The lockdowns have hit businesses hard, including retailers who would normally be preparing for the festive rush, as Muslims save their money for masks, gloves and other COVID-19 protective gear.

In the Syrian capital Damascus, Eid shoppers rummaged through flea markets for clothes at bargain prices as the war-ravaged and sanctions-hit country grapples with a much more entrenched economic crisis.

“The flea market is the only place I can buy something new to wear for the Eid holidays,” 28-year-old Sham Alloush told AFP.

“Had it not been for this place, I wouldn’t have been able to buy new clothes at all.”

But promising some laughs in these dire times, 40 Muslim comedians from across the world will host a virtual show on Sunday called “The Socially Distant Eid Comedy Night”.

“This Ramadan has been particularly difficult for communities around the world,” said Muddassar Ahmed, head of the Concordia Forum, the organiser of the event.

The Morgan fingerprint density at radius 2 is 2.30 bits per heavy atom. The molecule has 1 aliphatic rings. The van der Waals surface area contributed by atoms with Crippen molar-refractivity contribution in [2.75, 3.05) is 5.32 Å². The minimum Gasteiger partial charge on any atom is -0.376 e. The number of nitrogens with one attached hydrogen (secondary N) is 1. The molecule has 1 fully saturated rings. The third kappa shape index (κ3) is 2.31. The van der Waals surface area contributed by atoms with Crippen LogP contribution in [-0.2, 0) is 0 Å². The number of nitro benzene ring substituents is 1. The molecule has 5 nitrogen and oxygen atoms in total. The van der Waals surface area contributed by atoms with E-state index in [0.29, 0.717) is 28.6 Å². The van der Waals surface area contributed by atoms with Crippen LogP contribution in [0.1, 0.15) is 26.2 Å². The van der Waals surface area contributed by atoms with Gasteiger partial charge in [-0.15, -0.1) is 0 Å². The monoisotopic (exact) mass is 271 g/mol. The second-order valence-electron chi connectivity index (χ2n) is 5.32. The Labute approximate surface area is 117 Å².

“We’re proud to be pulling together some of the brightest Muslim comedic talents to entertain those celebrating the Eid festival at home, people looking to learn a little bit about Muslim culture, or really anyone in need of a good laugh.”

AFP

UN Tells Firms To Make Worker Returns Safe As COVID-19 Lockdowns Ease

(FILES) In this file photo, The United Nations flag is seen during the Climate Action Summit 2019 at the United Nations General Assembly Hall on September 23, 2019, in New York City. Ludovic MARIN / AFP.

 

As some countries begin to ease their lockdown restrictions, governments and employers must prepare workplaces and ensure people can return safely to prevent a resurgence of COVID-19, the UN said Tuesday.